This is a continuation of a test of the following lenses on the Sony a7RII:
- Zeiss 85mm f/1.8 Batis.
- Zeiss 85mm f/1.4 Otus.
- Leica 90mm f/2 Apo Summicron-M ASPH.
- AF-S Nikkor 85mm f/1.4 G.
- Sony 90mm f/2.8 FE Macro.
The test starts here.
In the previous post, I tested lateral chromatic aberration (LaCA) using Lightroom development. I found out that Lr introduces chromatic aberration correction for the two native FE mount lenses, the Sony and the Batis, which produces a distinctly tilted playing field. I tried again, using DCRAW and the AHD option.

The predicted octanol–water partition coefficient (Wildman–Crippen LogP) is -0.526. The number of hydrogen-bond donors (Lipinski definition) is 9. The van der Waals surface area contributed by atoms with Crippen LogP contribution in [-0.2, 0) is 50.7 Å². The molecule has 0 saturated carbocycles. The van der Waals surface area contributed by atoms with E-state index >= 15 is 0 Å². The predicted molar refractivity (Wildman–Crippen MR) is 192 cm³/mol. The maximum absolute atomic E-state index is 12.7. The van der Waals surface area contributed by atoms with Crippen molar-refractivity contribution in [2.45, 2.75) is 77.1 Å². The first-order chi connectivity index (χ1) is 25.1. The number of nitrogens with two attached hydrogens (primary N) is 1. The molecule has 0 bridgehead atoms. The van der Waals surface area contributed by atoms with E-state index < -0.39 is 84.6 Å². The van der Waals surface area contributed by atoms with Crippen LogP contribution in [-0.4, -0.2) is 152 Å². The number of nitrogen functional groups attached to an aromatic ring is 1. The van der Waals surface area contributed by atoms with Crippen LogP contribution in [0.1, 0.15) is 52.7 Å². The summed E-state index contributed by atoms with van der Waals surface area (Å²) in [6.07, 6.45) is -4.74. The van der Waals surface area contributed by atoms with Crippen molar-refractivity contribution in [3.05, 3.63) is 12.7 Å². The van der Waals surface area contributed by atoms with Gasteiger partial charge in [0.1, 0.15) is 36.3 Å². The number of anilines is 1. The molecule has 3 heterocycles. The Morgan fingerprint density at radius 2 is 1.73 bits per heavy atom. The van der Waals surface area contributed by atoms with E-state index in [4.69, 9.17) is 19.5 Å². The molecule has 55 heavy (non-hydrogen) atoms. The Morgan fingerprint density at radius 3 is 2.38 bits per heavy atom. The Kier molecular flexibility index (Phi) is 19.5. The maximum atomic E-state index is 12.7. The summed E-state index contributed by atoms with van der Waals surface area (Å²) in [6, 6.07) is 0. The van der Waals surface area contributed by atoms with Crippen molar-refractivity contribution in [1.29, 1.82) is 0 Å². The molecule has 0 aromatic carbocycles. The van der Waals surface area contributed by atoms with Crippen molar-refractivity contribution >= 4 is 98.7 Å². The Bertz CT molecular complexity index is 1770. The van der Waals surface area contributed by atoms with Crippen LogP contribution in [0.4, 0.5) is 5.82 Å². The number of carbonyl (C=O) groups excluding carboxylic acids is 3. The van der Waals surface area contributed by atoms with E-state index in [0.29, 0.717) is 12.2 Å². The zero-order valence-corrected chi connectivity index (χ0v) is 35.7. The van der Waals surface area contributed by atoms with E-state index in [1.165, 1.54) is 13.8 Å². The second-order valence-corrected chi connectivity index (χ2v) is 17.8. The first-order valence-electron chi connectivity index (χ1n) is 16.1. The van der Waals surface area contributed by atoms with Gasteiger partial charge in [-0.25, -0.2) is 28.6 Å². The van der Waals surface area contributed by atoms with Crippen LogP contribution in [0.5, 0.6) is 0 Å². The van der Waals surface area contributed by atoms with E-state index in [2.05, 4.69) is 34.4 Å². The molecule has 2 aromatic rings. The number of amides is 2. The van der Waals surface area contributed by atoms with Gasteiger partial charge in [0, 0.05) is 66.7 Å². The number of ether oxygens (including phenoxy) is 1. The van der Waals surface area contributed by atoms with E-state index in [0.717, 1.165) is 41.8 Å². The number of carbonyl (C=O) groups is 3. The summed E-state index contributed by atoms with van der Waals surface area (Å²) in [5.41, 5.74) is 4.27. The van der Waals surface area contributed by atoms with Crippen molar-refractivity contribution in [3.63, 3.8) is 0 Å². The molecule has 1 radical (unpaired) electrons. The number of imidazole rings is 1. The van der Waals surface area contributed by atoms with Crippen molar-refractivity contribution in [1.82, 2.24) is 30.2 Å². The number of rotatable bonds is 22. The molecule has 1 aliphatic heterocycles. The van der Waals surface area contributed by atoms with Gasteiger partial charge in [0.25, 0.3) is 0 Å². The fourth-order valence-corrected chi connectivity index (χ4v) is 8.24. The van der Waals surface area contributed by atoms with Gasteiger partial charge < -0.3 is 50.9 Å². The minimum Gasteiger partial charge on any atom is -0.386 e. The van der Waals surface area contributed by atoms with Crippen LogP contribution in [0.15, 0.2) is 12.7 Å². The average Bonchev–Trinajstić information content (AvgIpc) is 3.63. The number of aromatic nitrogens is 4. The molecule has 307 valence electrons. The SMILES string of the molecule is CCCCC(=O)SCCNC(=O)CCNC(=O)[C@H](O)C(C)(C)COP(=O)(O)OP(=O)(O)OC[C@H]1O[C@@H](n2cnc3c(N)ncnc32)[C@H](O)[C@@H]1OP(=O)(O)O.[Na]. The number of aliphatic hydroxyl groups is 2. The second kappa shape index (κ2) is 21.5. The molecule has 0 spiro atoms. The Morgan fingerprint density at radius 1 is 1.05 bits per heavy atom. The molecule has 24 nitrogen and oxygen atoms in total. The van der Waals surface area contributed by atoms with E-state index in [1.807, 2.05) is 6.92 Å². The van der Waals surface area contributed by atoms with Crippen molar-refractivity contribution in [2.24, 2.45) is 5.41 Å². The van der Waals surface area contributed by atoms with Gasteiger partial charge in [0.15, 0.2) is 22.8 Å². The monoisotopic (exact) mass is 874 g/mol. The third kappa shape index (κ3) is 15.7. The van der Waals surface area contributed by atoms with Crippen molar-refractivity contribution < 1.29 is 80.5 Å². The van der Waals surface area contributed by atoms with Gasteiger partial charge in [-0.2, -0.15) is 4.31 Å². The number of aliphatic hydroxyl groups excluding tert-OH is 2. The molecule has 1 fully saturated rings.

The complete set of curves for all five lenses at whole aperture stops, in CA area in pixels (an Imatest CA measure):
The Batis, which had the best results before, is still in front, but not by much. In fact, there is only one point on all of the lines that’s even moderate LaCA, and that’s the Summicron at f/2.
We will look at a few curves anyway.
The Batis, wide open:
It doesn’t look much different than it did before, except that the edges aren’t as crisp since it’s not getting Lr’s default sharpening.
The Sony, also opened up all the way:
The sharpening-induced overshoot is gone.
Let’s compare that to the Batis at f/2.8:
You can see that the Batis is better, but this is the equivalent of pixel peeping.
The Otus wide open:
Really sharp, but the red spreads in the dark tones.
The Nikon at f/1.4:
The Leica wide open:
And at f/2.8:
Beautiful lenses don’t always have beautiful curves.